Mondays with Mike: Make Micro Employment Work For You

Gone are the days of offices packed wall-to-wall with full-time employees pretending to be busy when the boss walks by.  It’s too expensive to keep a staff waiting around for your busy times, and savvy entrepreneurs are increasingly turning to micro employment to handle their fluctuating needs for staff.

Micro employment is employing contractors on an as-needed basis, and it works best for companies who have varying needs, based either on fluctuations in work load or based on shifting expertise requirements.  IT services is the perfect example:  from time to time, every single company is going to have technical difficulties and need the services of an IT professional.  But think about it … do you need one every day?  Every week?  If your needs are occasional, then you may be better off outsourcing your tech support.

Your first step is assessing your needs.  Do you need occasional articles written for your blog (and spend three days dreading the writing and another half day slogging through it?)  Find yourself a freelance writer.  If you’re an accountant and need additional help during tax time, you can find freelance help to help you get through the busy time.  Is your customer service department overwhelmed at the end of every month?  Find a temp to help ease that crunch. 

One important tip:  always, always try out your new contractor with a small sample job.  Hire your writer for a single article before you commit to a larger project, or bring your temp in during your slow time so that you can assess their abilities.  The point is to line up your freelancers before you need them so that you know you can count on them in a pinch.

It’s a big old world, and you may find that the contractor who best suits your needs lives on the other side of the planet.  While you can find good folks without having to meet them in person, I strongly advocate a virtual face-to-face via Skype.  There’s no substitute for spending a few minutes getting a feel for your micro employee.  You create a connection that’s impossible to forge via email.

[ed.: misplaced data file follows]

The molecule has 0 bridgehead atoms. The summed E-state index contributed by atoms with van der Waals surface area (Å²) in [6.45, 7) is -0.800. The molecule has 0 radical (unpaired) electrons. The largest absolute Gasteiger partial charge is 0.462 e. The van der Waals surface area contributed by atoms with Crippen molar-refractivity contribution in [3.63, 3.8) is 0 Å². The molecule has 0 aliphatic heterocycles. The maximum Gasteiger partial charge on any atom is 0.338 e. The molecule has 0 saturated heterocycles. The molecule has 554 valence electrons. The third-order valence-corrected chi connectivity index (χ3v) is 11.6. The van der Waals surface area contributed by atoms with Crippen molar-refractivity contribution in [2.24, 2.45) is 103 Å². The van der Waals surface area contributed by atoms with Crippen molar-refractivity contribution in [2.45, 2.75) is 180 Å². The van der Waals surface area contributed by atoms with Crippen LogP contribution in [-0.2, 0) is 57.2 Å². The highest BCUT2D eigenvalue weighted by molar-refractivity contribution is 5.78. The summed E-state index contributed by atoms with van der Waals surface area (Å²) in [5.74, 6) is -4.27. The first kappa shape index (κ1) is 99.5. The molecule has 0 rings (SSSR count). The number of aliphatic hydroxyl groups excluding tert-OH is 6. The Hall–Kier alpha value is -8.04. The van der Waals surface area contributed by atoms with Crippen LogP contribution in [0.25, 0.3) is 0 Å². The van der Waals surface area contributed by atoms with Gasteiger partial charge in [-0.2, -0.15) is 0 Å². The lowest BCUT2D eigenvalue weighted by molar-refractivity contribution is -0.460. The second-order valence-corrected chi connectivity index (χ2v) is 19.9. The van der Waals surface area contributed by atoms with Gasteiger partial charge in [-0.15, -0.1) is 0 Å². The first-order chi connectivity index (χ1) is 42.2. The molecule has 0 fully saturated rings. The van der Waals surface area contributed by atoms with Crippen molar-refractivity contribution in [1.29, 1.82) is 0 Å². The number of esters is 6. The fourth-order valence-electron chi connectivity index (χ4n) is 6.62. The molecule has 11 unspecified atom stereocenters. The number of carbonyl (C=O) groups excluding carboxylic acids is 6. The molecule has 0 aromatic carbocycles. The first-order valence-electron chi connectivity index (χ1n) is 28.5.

Stocksy_txp28c9325ayB7000_Small_210944The key to finding – and keeping – good contractors at the ready is to pay them well.  The rule of thumb is that you’ll always pay more per hour for a good contractor than you would for a full-time staff person, but in the long run, it’ll almost always save you money.  How?  You only pay for the hours that your contractor is actually working, and you save on the benefits package as well.  I’m not advocating that you strip benefits from deserving staff, but I am suggesting that you have a responsibility to your company to staff it according to your needs.  In the long run, if you’re paying a highly hourly wage to a skilled contractor, they end up with the flexibility to work when they choose, and you end up with high quality work at a relative value.  Another tip:  always, always pay your contractors promptly.  You want them eagerly anticipating your next call, rather than looking for excuses not to work with you again.

At the end of the day, micro employment provides both you and your contractor with flexibility; you have the option to scale your staff up rapidly, as needed, and your contractors earn a higher hourly wage than they would if they were full-time, and they can schedule their work to suit themselves.  Micro employment works for everyone.

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